Re: Everything you want to know about time (Was: Cyrix 6x86MX and Centaur C6 CPUs in 2.1.102)

C. Scott Ananian (
Thu, 21 May 1998 06:13:51 -0400 (EDT)

On Thu, 21 May 1998, Andre Derrick Balsa wrote:

> Actually, there is a simple way to do a RDTSC calibration that will get
> us an accurate measurement of the number of cpu_clock_cycles/jiffy:
> At kernel boot, in time_init (which should run with interrupts
> disabled),
> a) Do a busy wait on the CTC timer until it zeroes.
> b) Now read the TSC.
> c) Do another busy wait on the CTC timer until it zeroes.
> d) Read the TSC again.
> e) The difference in TSC readings is our cpu_clock_cycles/jiffy.
> Maximum time spent on this calibration procedure is just 0.02 seconds,
> and this is at boot time. Note that since both the TSC and the CPU clock
> depend on the same quartz crystal (a 14.31818MHz part), they will never
> drift apart, so there is *no* need to repeat this calibration procedure.

That's really quite nice.
I double-checked, interrupts *are* disabled (from all sources) during
It still doesn't really change the variable-clock-speed problem, though.
(CPU halt, a turbo button, APM slowing the clock...)
But I guess if you screw with your CPU speed you deserve the timing
problems you get.

> > THE EVIL OOPS POTENTIAL: (this is what really matters)
> > ~~~~~~~~~~~~~~~~~~~~~~~~
> > BUT some machines do the unthinkable -- they actually randomly destroy the
> > TSC value during "power-saving." This is the Cyrix bug.
> Sorry if I am being picky, but this is not quite so. The Cyrix doesn't
> destroy the TSC or anything of the sort.

Sorry, but I *am* right. Look carefully at the code. It is *impossible*
for the Cyrix to generate a divide-by-zero Oops (which has been
experimentally verified by numerous sources) *unless* the Cyrix is
zero-ing the top 32 bits of the TSC on HLT. I call that "destroying the

It is impossible to Oops if the Cyrix is just stopping the TSC.
The times will be off, but no Oops.

> We have two cases:
> 1) If the Suspend-on-Halt feature is disabled (default state after a
> reset), the Cyrix 6x86MX will behave just like the Intel part.

I'll believe you there. *BUT* this needs to be documented in big red
letter somewhere: DON'T SUSPEND-ON-HALT. *However* it seems that many
people really really like Suspend-on-halt because it keeps their
processors cooler than the summer sidewalk in new york; it seems being
safe and allowing people to use power-saving on their CPUs is not so
unreasonable an option.

I'll leave this choice up to the Cyrix community. At the moment Linus has
implemented 'prevent-the-Oops,' which I think is a reasonable decision.

> 2) If Suspend-on-Halt is _explicitly_ enabled (e.g. using a utility
> called set6x86), the Cyrix 6x86MX acts like the Centaur C6 step 0, i.e.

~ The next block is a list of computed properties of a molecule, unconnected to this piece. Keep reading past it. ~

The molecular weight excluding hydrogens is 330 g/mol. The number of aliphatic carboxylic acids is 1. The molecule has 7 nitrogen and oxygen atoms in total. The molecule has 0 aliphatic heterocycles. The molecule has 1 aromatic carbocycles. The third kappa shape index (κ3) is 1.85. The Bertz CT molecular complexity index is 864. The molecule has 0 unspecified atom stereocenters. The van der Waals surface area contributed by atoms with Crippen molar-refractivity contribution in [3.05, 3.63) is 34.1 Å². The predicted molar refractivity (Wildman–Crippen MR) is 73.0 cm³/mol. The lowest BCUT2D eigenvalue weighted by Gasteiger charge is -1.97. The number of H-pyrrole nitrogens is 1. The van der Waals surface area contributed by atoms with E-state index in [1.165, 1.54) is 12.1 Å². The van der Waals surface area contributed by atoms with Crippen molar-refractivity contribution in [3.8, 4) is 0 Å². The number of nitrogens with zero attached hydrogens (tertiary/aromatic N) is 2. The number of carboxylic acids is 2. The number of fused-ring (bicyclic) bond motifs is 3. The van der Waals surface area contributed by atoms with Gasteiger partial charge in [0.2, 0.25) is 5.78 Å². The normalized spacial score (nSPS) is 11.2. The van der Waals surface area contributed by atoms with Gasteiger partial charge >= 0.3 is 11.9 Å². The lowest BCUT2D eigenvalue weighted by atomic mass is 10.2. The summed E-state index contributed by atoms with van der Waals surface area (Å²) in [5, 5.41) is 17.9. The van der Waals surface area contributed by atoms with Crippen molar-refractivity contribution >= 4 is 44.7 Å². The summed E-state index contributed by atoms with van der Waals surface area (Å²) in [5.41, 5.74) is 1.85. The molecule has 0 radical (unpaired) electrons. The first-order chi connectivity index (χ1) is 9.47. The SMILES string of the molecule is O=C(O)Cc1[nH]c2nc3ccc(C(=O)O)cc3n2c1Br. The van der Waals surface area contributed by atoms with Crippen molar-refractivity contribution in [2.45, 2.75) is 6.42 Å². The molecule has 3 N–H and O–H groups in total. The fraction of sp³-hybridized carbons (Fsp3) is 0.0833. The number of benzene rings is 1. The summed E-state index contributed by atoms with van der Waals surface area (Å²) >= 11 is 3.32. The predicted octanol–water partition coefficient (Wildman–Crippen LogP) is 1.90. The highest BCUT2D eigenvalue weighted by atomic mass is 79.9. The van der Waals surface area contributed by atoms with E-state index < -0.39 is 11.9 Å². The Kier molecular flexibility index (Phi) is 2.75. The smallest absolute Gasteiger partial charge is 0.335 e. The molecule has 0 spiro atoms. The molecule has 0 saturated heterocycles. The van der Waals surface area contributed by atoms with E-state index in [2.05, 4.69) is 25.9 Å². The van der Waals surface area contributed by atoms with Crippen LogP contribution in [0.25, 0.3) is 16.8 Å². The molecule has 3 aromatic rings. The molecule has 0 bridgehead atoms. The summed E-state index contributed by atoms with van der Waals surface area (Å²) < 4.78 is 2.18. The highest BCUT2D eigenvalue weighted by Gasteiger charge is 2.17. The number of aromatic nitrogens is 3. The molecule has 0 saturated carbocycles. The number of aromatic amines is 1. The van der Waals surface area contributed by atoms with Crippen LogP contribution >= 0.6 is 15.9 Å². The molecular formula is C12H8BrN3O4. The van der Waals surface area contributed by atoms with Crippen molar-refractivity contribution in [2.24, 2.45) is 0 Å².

> it stops the TSC when Halted.

See above. The Cyrix is trashing the TSC. There's no other way it can

On the same note, if people are seeing Oopsen with the Centaur chips,
which allegedly merely halt the CPU, I'd be very interested to hear about

I wrote:
> > [...](Note that only intra-jiffy
> > times are affected; read the source for the details on how the error is
> > bounded). ...

> The error is bounded as follows:
> maximum 1 jiffy error - 1 microsecond over 1 jiffy. Or if you prefer,
> 100% over 1 jiffy, 50% over 2 jiffies, etc...

Right. I'm bored, I'll recap for the interested why this is so:
* Due to possible jiffies inconsistencies, we need to check
* the result so that we'll get a timer that is monotonic.
if (edx >= USECS_PER_JIFFY)

return edx;
So if do_fast_gettimeoffset() computes a totally bogus value, it is hard
limited to "just before the next jiffy." Each jiffy increments the time
by USECS_PER_JIFFY since the last jiffy time, ignoring the gettimeoffset
values altogether. So the error will never be larger than (one jiffy
minus one microsecond), as you noted.

> BTW if we are concerned with the time it takes for
> gettimeofday() to execute, _this_ cumulative average algorithm in
> do_fast_gettimeoffset() is a low performance solution.

Well, 100 times a second is not really *often* by CPU standards...
..but I agree, if we can do this *just once,* we probably should.

> if (machine_supports_tsc)
> show_MegaHertz_rating
> else
> show_Bogomips_rating
> should go a long way to solve the confusion in many people's minds about
> bogomips, MHz and CPU performance...

Heaven help us if some manufacturer decides to over- or under- clock their

[more info re: divide-by-zero from TSC halt -vs- divide-by-zero by TSC
trash: The *only way* you could get a divide-by-zero from a HALTED (not
trashed) TSC is if the *average* "cycles per jiffy" is less than 1. That
means you have to spend a substantial portion of your total uptime in a
completely halted state (no TSC advancement *at all*, not even during the
jiffy handler), and once the Oopsen start they should never stop (maybe a
slight respite if the TSC advances during the printk of the Oops, but you
get my point). If *this* is what's happening, the Cyrix CPU is not just
buggy, it's *seriously screwed*.]
@ @
C. Scott Ananian: / Declare the Truth boldly and
Laboratory for Computer Science/Crypto / without hindrance.
Massachusetts Institute of Technology /META-PARRESIAS AKOLUTOS:Acts 28:31
-.-. .-.. .. ..-. ..-. --- .-. -.. ... -.-. --- - - .- -. .- -. .. .- -.
PGP key available via finger and from

To unsubscribe from this list: send the line "unsubscribe linux-kernel" in
the body of a message to